If you watch football for a certain amount of time, fewer and fewer things will surprise you. By and large, most games tend to go about how you expect them, and seasons will follow suit. You’ll win most of the games you expect to win, lose most of the games you expect to lose, and your season will more or less reflect those expectations.
But then there are games you look back on and can only wonder what in the world happened. And even though we’re less than a year removed from the last Packers/Bears game, it’s hard not to feel that way about what went down in Week 14 of the 2021 season.
The Packers welcomed the Bears to Lambeau Field on that Sunday night fresh off their bye week and their biggest win of the season, having downed the Los Angeles Rams 36-28 in Week 12. The Bears, meanwhile, were skidding into the final weeks of the Matt Nagy era. After a 3-2 start, they’d lost six of seven and were reeling, having broken 20 points just three times in that seven-game span while giving up 33 or more three times and 29 in a fourth game. Things, in short, weren’t going well.
But rivalry games can get weird in a hurry, and early on, it looked like things were headed that direction. It all started, as things so often did for the 2021 Green Bay Packers, with a special teams miscue.
The Bears punted on their first drive, but the Packers responded with a three-and-out. Corey Bojorquez managed to get away a good punt, but Bears return man Jakeem Grant reeled off a 34-yard return to set Chicago up in Packers’ territory — and it wouldn’t be the last time the Packers heard from him.
A short drive led to a Bears field goal and a 3-0 lead, and after the Packers punted again, back came Grant. On the seventh play of the next Bears drive, Grant took a shovel pass around the left side of the Bears line and outraced the entire Packers defense for a 44-yard touchdown — and it wouldn’t be the last time the Packers heard from him.
But first, the Packers had to get in on the action. By this point, the offense had shaken off their bye-week cobwebs and were ready to roll. Aaron Rodgers found five different receivers on a 75-yard touchdown drive, capped with a short touchdown pass to Allen Lazard. The good vibes continued to roll on the next Bears’ possession, when Justin Fields threw his second touchdown pass of the night. But this time it was to Rasul Douglas, who stepped in front of an out rout and then outmaneuvered Fields for his second pick-six in as many games.
But the big plays weren’t over. Far from it, in fact. The Bears needed just three plays to respond, and this time it was Damiere Byrd getting loose for 54 yards and a touchdown as the Packers continued to lose track of Chicago’s speedy receivers.
The Packers’ next possession started strong, but stalled out when Davante Adams was flagged for pass interference on third down at midfield. And that’s when Jakeem Grant inflicted his final indignity of the night.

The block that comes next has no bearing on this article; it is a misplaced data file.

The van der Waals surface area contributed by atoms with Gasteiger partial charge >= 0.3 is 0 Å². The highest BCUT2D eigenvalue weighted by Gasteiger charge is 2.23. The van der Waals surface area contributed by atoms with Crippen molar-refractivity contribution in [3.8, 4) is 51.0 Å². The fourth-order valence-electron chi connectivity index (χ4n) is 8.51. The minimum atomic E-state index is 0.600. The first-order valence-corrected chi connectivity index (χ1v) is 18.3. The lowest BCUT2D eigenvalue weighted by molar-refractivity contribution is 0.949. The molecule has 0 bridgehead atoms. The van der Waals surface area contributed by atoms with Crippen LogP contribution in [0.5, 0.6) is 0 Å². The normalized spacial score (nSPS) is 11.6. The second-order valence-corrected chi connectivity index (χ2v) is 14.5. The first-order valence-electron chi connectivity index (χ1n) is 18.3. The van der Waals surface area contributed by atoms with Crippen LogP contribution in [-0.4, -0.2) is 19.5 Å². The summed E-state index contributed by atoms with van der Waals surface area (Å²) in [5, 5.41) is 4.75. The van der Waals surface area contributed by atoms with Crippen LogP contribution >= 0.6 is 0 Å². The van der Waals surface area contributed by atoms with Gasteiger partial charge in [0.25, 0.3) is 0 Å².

Backpedaling as he caught a strong kick from Bojorquez, Grant froze Oren Burks with a juke then sprinted for the left sideline. He picked up a couple of solid blocks and was in the clear by midfield, cashing in his second big score of the night.
With the wild second quarter winding down, the Packers weren’t set to play conservative. The offense was pushing for points, and Aaron Rodgers needed just four plays and 40 seconds to seal the deal, connecting with Davante Adams for 38 yards and a score to finish.
A 20-yard scramble by Fields set the Bears up for a final field goal, and the wild first half came to an end with the Bears on top, 27-21.
If there was a crazier second quarter in the Packers’ 2021 season, I don’t know what it would be. The teams combined for more than 40 points and six touchdowns, three of which were on plays of more than 50 yards.
Sadly, the second half couldn’t offer the same fireworks. A three-drive stretch in the third quarter basically ended the game. The Packers completed a workmanlike 75-yard touchdown drive to open the second half, and needed just one play to score another touchdown after a Justin Fields fumble on the Bears’ first drive. Mason Crosby connected on a field goal and Davante Adams caught his second touchdown of the day to finish the Packers’ scoring efforts.
After the Bears managed an inconsequential field goal late, the Packers offered up another special teams gaffe and allowed Chicago to recover an onside kick. Chandon Sullivan picked off Fields on the ensuing drive, though, and Kurt Benkert kneeled out the clock.
In the end, the result was hardly a surprise. The Packers were deserving double-digit favorites and ultimately played like it, putting the Bears to rest after a strange second quarter. But for that strange, strange quarter, the Bears looked like they were going to stick around and make things interesting, and from a certain perspective, they did. In one way, at least, the Bears fulfilled the mantra to which bad football teams should aspire: if you can’t be good, at least be interesting.